How to Stop Worrying and Love Cooking with Onions

How well do you know your onions? Even the most rudimentary of home chefs understands the power that an onion can add to just about any dish, yet it’s surprising how uninventive many of us are when it comes to how we do so. There are many different ways to prepare an onion and each can add a surprising new dimension to both common everyday meals and more specialized efforts.

Caramelizing your onions, for example, will add a soft sweetness to many a Mediterranean dish. Slowly fry your onions with butter, oil, salt and brown sugar before adding them to a frittata or risotto, and you will instantly (well, after fifty minutes or so) create the feeling of eating authentic cuisine in a little independent restaurant on the Spanish coast.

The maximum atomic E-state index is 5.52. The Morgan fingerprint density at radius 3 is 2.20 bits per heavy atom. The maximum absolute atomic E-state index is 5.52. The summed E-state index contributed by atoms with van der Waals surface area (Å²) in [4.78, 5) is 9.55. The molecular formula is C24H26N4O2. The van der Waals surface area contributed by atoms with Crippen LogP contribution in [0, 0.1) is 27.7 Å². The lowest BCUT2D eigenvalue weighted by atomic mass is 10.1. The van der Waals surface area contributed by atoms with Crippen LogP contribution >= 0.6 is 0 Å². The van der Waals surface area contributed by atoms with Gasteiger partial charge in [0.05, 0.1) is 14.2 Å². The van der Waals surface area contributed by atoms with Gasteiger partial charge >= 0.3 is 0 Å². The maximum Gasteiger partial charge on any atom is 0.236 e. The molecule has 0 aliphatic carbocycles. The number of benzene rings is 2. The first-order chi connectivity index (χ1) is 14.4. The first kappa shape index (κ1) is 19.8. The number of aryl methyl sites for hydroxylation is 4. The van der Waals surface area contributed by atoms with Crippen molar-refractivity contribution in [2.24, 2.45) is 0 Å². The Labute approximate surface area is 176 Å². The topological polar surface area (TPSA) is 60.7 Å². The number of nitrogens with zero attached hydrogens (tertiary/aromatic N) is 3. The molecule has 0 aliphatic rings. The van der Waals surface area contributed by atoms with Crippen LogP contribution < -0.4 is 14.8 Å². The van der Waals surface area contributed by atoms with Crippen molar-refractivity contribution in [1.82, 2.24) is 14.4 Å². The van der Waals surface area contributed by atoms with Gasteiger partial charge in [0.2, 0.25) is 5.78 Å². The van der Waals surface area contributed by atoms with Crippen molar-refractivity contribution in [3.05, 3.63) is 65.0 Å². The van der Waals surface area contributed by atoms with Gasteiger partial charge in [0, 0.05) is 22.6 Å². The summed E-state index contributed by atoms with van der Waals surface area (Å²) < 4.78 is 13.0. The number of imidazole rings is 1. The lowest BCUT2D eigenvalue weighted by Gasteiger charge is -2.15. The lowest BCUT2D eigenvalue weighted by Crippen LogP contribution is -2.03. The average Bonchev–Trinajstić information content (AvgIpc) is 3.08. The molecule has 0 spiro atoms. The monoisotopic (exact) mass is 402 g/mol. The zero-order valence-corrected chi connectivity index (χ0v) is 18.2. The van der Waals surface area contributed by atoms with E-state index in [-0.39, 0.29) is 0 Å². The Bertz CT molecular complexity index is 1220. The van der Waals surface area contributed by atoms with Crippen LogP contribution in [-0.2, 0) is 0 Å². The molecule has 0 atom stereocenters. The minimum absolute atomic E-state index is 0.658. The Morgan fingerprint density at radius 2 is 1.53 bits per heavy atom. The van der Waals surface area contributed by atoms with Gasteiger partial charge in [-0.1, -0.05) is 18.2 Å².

Roasting onions creates a softer, smoother, more homely flavor that we associate with cooler climate countries. Toss your onions in oil and golden castor sugar and roast them for just fifteen minutes or so to create the perfect lift for your sausage and mash dish, steak, or roast dinner. There’s nothing quite like a British-style ale to wash this one down!

Somewhere in between these styles, you’ll find the more Gallic boiled onion: a French alternative that fits well with soups or bourguignon. Whole (rooted and peeled) onions should be put in a pot and simmered for around twenty minutes, before being drained and allowed to simmer some more. Get this one right, and your guests will truly believe you are a chef of international standing.

The people at Pound Place reckon there are eight definitive ways to prepare your onions, and they’ve been kind enough to create a tasty-looking new visual guide to help you along with each different style. It all depends what mood you’re in… so, which will you try tonight?

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